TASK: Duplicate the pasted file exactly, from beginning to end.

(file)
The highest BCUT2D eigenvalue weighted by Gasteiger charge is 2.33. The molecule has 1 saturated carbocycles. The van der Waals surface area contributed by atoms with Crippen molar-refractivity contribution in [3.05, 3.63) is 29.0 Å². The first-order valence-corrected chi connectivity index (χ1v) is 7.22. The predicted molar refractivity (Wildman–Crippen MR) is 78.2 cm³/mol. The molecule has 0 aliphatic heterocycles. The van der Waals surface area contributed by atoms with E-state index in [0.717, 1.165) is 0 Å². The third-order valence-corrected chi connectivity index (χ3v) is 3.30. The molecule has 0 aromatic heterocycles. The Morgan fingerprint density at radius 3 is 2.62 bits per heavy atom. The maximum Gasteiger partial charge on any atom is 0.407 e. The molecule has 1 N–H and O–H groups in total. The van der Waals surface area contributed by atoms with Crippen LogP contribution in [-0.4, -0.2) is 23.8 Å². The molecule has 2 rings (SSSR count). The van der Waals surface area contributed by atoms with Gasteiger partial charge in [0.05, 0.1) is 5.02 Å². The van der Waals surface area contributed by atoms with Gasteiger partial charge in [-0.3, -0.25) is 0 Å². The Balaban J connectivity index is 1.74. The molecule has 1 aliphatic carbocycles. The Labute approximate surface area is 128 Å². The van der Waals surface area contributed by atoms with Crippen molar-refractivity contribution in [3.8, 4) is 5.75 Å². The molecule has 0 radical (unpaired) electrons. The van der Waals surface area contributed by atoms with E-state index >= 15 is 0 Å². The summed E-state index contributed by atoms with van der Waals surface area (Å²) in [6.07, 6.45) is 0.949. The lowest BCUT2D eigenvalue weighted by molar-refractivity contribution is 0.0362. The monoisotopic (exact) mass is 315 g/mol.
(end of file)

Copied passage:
The highest BCUT2D eigenvalue weighted by Gasteiger charge is 2.33. The molecule has 1 saturated carbocycles. The van der Waals surface area contributed by atoms with Crippen molar-refractivity contribution in [3.05, 3.63) is 29.0 Å². The first-order valence-corrected chi connectivity index (χ1v) is 7.22. The predicted molar refractivity (Wildman–Crippen MR) is 78.2 cm³/mol. The molecule has 0 aliphatic heterocycles. The van der Waals surface area contributed by atoms with E-state index in [0.717, 1.165) is 0 Å². The third-order valence-corrected chi connectivity index (χ3v) is 3.30. The molecule has 0 aromatic heterocycles. The Morgan fingerprint density at radius 3 is 2.62 bits per heavy atom. The maximum Gasteiger partial charge on any atom is 0.407 e. The molecule has 1 N–H and O–H groups in total. The van der Waals surface area contributed by atoms with Crippen LogP contribution in [-0.4, -0.2) is 23.8 Å². The molecule has 2 rings (SSSR count). The van der Waals surface area contributed by atoms with Gasteiger partial charge in [0.05, 0.1) is 5.02 Å². The van der Waals surface area contributed by atoms with Gasteiger partial charge in [-0.3, -0.25) is 0 Å². The Balaban J connectivity index is 1.74. The molecule has 1 aliphatic carbocycles. The Labute approximate surface area is 128 Å². The van der Waals surface area contributed by atoms with Crippen molar-refractivity contribution in [3.8, 4) is 5.75 Å². The molecule has 0 radical (unpaired) electrons. The van der Waals surface area contributed by atoms with E-state index >= 15 is 0 Å². The summed E-state index contributed by atoms with van der Waals surface area (Å²) in [6.07, 6.45) is 0.949. The lowest BCUT2D eigenvalue weighted by molar-refractivity contribution is 0.0362. The monoisotopic (exact) mass is 315 g/mol.